Tom Susman, Terry Sterling and Erikka Storch want the federal government to realize that small businesses may need to cut jobs because of the Health Insurance Tax.
The tax is expected to cost small businesses $87 billion over 10 years as part of the Patient Protection and Affordable Care Act, commonly known as Obamacare.
"In this time of trying to create jobs, this is not the time to be raising taxes," Susman said at a roundtable discussion at the Wheeling Area Chamber of Commerce Office in 2012.
Tom Susman, representative of the Stop the Hit organization, speaks about how the federal Patient Protection and Affordable Care Act may affect small businesses.
Photo by Casey Junkins
He represents an organization called "Stop the Hit," which is trying to prevent the tax from being implemented in 2014.
Susman said the new tax will cost West Virginia small businesses at least $1 billion in sales through 2021. Nationally, he said, the new tax would impact the bottom lines of 2 million such businesses.
"If you put these taxes onto businesses, businesses pass those taxes onto consumers," he said. 'We need to try to stop this."
Storch - who is both a Republican member of the West Virginia House of Delegates from Ohio County and the chief financial officer for Ohio Valley Steel - said small businesses like hers are finding it difficult to continue providing insurance to all their employees. She also said such a tax is just another challenge for small businesses in the challenging economic environment, noting her company still has employees laid off because of the 2009 downturn.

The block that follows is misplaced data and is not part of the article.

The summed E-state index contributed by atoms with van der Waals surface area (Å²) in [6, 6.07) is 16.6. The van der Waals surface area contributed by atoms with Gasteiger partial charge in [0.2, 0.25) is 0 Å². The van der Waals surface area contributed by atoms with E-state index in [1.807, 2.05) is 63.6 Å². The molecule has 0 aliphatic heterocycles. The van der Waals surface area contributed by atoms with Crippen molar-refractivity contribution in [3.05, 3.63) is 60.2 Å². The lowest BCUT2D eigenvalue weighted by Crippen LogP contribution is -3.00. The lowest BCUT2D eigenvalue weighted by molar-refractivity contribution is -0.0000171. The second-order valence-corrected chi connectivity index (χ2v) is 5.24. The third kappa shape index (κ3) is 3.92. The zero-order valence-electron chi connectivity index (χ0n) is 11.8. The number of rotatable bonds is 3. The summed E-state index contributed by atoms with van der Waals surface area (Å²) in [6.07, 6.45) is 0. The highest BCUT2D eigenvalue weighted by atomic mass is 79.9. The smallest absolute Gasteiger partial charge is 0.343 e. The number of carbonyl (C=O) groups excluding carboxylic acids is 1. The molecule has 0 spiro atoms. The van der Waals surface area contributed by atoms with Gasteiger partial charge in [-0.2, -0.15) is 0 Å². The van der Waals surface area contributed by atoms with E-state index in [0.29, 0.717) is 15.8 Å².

"Conditions just have not let us bring them back the way we would want," she said of the workers, noting her company now has about 20 employees. "This is yet another obstacle the federal government is setting up for companies like ours."
Sterling, chamber president, also said his organization supports efforts to see the the tax does not take effect, noting the chamber itself has seen the results of the economic downturn.
"We've had members over the past couple of years who have had to drop out for a year to cut back on their costs," Sterling noted of the chamber's membership.
Susman said his main objective was to inform business and political leaders of the forthcoming tax - and to persuade them to ask federal leaders to support a bill that would overturn the tax.
He highlighted a bill he said would accomplish this, which is sponsored by Republican Sens. John Barrasso of Wyoming, Orrin Hatch of Utah, Olympia Snowe of Maine, Lamar Alexander of Tennessee and Kelly Ayotte of New Hampshire. Susman asked those in attendance to reach out to Sen. Joe Manchin, D-W.Va., to ask him to support this legislation.
"It will be hard in this election year, but we need to get some support on this to at least get this provision of the health care law overturned," Susman added.